Heatwaves in the Arctic, longer periods of vegetation in Europe, severe floods in West Africa – starting in 2021, scientists want to explore the emissions of the greenhouse gas methane with the German-French satellite MERLIN. This is made possible by a new robust laser system of the Fraunhofer Institute for Laser Technology ILT in Aachen, which achieves unprecedented measurement accuracy.

Methane is primarily the result of the decomposition of organic matter. The gas has a 25 times greater warming potential than carbon dioxide, but is not as...

Im Focus: How protons move through a fuel cell

Hydrogen is regarded as the energy source of the future: It is produced with solar power and can be used to generate heat and electricity in fuel cells. Empa researchers have now succeeded in decoding the movement of hydrogen ions in crystals – a key step towards more efficient energy conversion in the hydrogen industry of tomorrow.

As charge carriers, electrons and ions play the leading role in electrochemical energy storage devices and converters such as batteries and fuel cells. Proton...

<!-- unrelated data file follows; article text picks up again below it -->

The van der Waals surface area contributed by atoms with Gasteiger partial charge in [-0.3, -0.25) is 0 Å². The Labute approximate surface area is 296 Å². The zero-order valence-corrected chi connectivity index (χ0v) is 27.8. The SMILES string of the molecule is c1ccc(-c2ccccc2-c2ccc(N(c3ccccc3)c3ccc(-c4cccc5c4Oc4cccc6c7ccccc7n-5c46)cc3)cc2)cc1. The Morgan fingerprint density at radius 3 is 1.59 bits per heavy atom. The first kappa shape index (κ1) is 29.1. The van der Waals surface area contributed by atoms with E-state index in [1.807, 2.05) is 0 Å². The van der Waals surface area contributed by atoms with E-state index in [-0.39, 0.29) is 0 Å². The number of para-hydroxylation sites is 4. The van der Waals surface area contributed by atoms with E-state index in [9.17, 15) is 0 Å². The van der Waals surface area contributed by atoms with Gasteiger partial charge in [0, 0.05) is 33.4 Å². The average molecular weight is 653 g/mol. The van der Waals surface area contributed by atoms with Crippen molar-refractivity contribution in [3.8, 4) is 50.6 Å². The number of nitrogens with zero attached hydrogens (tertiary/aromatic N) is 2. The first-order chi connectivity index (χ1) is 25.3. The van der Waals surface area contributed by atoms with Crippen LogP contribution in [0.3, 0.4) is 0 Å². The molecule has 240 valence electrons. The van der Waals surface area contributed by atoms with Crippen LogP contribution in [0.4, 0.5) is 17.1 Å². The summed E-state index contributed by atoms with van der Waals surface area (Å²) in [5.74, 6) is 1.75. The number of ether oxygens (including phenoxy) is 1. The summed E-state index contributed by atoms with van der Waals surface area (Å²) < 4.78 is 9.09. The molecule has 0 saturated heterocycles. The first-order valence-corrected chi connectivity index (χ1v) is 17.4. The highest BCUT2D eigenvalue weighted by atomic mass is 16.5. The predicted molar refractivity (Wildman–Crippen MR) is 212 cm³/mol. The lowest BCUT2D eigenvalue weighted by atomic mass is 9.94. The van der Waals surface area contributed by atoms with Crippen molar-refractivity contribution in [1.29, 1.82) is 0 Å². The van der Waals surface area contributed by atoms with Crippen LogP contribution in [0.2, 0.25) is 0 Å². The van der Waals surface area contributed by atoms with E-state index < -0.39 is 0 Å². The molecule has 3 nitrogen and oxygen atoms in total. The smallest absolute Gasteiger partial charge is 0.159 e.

Im Focus: A unique data centre for cosmological simulations

Scientists from the Excellence Cluster Universe at the Ludwig-Maximilians-Universität Munich have establised "Cosmowebportal", a unique data centre for cosmological simulations located at the Leibniz Supercomputing Centre (LRZ) of the Bavarian Academy of Sciences. The complete results of a series of large hydrodynamical cosmological simulations are available, with data volumes typically exceeding several hundred terabytes. Scientists worldwide can interactively explore these complex simulations via a web interface and directly access the results.

With current telescopes, scientists can observe our Universe’s galaxies and galaxy clusters and their distribution along an invisible cosmic web. From the...

Im Focus: Scientists develop molecular thermometer for contactless measurement using infrared light

Temperature measurements possible even on the smallest scale / Molecular ruby for use in material sciences, biology, and medicine

Chemists at Johannes Gutenberg University Mainz (JGU) in cooperation with researchers of the German Federal Institute for Materials Research and Testing (BAM)...

All Focus news of the innovation-report >>>

Anzeige

Anzeige

Event News

Plants are networkers

19.06.2017 | Event News

Digital Survival Training for Executives

13.06.2017 | Event News

Global Learning Council Summit 2017

13.06.2017 | Event News

 
Latest News

Quantum thermometer or optical refrigerator?

23.06.2017 | Physics and Astronomy

A 100-year-old physics problem has been solved at EPFL

23.06.2017 | Physics and Astronomy

Equipping form with function

23.06.2017 | Information Technology

VideoLinks
B2B-VideoLinks
More VideoLinks >>>